"instant" hedge

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adam2
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"instant" hedge

Post by adam2 »

Report from a neighbour, relying on my imperfect memory.

They have built nearly 100 meters of almost instant hedge. As follows.

1) With an excavating machine, dig a trench about half a meter deep and half a meter wide.
2) Drive wooden fence posts into the bottom of this trench.
3) Plant suitable bushes such as hawthorn, holly, pyracantha and the like.
4) backfill the trench with a mixture of manure, the material originally excavated, and slow release chemical fertiliser.
5) Attach barbed wire to the posts in the usual way.

The posts and barbed wire make a stock proof barrier from day one. No provision is needed for replacement, by the time the posts rot and the wire rusts through, the natural hedge will be established.

Returning the excavated material will make a significant mound, well above original ground level. This helps with plant growth and shelters wild life.
Any large stones found may be placed along the hedge line, or reserved for building.

About 100 meters took a weeks labour by one man and a small herd of children.
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BritDownUnder
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Re: "instant" hedge

Post by BritDownUnder »

I did something, not quite similar but on the same lines. I had some aluminium railings outside my house separating the garden from the street. Just after I moved into my house about 10 years ago during the night a passing drunk had tried to perform, quite successfully it turned out, a Bruce Lee karate kick on one of the panels bending it out of shape. I could not get the panel back into shape despite taking it off and standing on it to bend it back.

So I decided to grow a hedge around the railings as there was some soil not quite under the railing as they were concreted in but about 6 inches away. I chose box as the hedge plant which is very slow growing but now, about 8 years later it has completely covered the railings and looks very nice - getting better every year. I am not aware of much living in the hedge except for spiders maybe but it has made the front garden more private and has even, being self regenerating, stood up to the attention of the occasional passing drunk.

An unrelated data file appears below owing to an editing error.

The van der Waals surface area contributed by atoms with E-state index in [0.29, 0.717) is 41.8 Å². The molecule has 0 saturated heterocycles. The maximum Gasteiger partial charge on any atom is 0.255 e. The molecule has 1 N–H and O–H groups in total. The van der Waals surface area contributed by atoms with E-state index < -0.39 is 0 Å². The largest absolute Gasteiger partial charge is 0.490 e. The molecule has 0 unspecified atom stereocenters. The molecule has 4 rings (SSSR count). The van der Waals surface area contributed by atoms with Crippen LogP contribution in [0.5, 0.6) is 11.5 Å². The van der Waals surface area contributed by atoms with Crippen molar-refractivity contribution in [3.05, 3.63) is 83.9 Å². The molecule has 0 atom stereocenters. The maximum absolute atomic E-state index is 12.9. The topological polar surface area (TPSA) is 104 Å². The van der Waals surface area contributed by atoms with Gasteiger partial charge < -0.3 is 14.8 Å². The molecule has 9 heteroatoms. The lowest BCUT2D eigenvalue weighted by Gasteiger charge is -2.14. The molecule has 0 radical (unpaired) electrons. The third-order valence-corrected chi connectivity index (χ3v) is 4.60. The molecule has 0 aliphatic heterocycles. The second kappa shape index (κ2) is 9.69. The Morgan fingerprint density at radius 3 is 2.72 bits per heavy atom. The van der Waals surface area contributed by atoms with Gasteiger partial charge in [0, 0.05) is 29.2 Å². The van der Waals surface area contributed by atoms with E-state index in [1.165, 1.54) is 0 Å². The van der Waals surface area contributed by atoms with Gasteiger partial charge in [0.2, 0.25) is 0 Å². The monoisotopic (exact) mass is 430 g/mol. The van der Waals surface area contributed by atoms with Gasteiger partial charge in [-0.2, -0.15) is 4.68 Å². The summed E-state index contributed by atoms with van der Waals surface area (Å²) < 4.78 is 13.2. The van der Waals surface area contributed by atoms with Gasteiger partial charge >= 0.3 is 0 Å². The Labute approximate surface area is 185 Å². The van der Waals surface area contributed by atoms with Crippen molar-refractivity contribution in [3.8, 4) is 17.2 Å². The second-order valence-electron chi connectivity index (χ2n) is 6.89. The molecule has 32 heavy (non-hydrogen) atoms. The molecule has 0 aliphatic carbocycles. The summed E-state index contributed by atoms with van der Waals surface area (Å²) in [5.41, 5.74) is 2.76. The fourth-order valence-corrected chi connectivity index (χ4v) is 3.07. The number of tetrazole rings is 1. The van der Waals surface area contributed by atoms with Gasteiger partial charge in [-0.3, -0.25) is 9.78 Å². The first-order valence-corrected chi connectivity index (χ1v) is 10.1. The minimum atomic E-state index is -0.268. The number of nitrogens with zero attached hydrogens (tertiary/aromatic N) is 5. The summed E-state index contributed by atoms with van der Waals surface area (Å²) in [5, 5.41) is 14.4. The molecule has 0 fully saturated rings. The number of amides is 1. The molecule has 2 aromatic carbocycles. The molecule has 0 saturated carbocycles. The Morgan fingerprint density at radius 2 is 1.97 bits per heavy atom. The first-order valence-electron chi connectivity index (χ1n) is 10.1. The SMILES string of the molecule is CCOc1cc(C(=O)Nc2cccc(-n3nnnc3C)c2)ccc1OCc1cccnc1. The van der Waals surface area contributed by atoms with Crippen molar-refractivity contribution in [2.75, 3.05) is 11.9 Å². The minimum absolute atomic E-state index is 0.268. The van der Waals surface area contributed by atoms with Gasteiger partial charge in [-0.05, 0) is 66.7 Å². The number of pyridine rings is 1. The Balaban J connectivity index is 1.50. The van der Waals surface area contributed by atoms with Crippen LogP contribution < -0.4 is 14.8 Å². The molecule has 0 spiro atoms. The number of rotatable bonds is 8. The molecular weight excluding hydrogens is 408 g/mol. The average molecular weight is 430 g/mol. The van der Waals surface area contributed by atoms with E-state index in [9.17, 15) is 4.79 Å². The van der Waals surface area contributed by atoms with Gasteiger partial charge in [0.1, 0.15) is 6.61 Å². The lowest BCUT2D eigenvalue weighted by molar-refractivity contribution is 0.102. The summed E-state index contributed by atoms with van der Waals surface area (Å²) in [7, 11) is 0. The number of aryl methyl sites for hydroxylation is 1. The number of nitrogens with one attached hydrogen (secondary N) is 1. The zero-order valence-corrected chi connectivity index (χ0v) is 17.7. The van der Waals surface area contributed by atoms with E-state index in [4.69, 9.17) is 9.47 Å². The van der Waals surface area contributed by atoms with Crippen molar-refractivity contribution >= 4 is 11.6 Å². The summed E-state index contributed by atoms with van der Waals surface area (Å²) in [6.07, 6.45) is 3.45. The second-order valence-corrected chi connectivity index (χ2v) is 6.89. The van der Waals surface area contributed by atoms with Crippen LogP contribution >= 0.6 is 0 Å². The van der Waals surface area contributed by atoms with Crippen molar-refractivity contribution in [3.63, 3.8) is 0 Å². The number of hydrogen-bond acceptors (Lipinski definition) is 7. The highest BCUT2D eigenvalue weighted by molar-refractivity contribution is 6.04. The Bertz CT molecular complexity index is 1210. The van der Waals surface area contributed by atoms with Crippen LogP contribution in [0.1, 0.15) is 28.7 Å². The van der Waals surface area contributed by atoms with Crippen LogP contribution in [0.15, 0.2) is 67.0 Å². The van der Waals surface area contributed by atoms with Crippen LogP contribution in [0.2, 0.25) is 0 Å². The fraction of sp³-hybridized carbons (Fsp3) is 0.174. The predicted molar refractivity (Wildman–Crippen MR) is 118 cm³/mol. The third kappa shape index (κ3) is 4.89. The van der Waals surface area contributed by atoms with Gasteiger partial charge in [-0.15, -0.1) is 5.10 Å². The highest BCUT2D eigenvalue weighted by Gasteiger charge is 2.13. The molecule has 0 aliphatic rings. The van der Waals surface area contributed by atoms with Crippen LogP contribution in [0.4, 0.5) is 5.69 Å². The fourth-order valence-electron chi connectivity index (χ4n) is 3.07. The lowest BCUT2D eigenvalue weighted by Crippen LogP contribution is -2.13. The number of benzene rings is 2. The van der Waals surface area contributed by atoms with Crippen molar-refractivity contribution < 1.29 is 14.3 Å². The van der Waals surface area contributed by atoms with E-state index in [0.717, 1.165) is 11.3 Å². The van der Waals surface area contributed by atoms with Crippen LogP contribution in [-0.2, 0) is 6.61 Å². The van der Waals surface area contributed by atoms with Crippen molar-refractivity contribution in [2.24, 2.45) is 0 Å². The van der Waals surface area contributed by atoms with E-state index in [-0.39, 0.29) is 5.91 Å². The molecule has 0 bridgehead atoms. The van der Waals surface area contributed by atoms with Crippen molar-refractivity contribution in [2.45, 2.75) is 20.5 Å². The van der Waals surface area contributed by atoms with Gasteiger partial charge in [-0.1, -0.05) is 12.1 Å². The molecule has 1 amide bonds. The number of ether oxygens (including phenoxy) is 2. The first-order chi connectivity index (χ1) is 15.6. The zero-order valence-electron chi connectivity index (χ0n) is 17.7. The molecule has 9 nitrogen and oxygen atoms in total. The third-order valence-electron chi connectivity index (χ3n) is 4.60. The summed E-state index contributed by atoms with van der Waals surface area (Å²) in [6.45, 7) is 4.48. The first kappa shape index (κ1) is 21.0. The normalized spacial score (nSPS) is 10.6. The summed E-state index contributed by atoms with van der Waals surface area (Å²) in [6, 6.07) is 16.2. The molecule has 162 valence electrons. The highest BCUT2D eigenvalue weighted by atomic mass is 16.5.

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Catweazle
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Re: "instant" hedge

Post by Catweazle »

Gooseberry makes a good barrier too, and don't forget roses.
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adam2
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Re: "instant" hedge

Post by adam2 »

More details.
For extra security against livestock escaping, or eating the hedge plants before they become established, wooden posts and barbed wire can be erected along BOTH sides of the trench. This doubles the cost of the wire and the posts, but may be justified.

At the location of the entrance gate, consider building a substantial block of stone or concrete each side of the opening. This will provide a secure and durable fixing for the gate. Gate posts are often a weak point, tending to rot or to pull away from the vertical.

And yes gooseberries or roses are well worth considering. Food for wildlife, and possibly humans. In time plants with berries will self seed as birds eat berries elsewhere and leave the seeds in their droppings.
"Installers and owners of emergency diesels must assume that they will have to run for a week or more"
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adam2
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Re: "instant" hedge

Post by adam2 »

As is well known, traditional hedges are important havens for wildlife.

What surprised me was just how quickly wildlife has discovered this new hedge. At least four pairs of songbirds have nested and numerous hedgehogs have been seen. Also "small things that run away" According to the kids ! Mice ? voles ? feral guinea pigs ?

The land is low lying but still rather exposed to high winds.

The next project is some effective barrier for the bottom fields, which I suspect are too wet for a hedge. Not that wet at present, but flood regularly in the winter.
"Installers and owners of emergency diesels must assume that they will have to run for a week or more"
dustiswhatweare
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Re: "instant" hedge

Post by dustiswhatweare »

The next project is some effective barrier for the bottom fields, which I suspect are too wet for a hedge. Not that wet at present, but flood regularly in the winter.


Goat willow is what you want then, fast growing, loves water, withstands heavy trimming, dense and like a cockroach - indestructible. Will grow to 30-40 ft if you let it.
Also the no.1 favourite of goats, so mine tell me.
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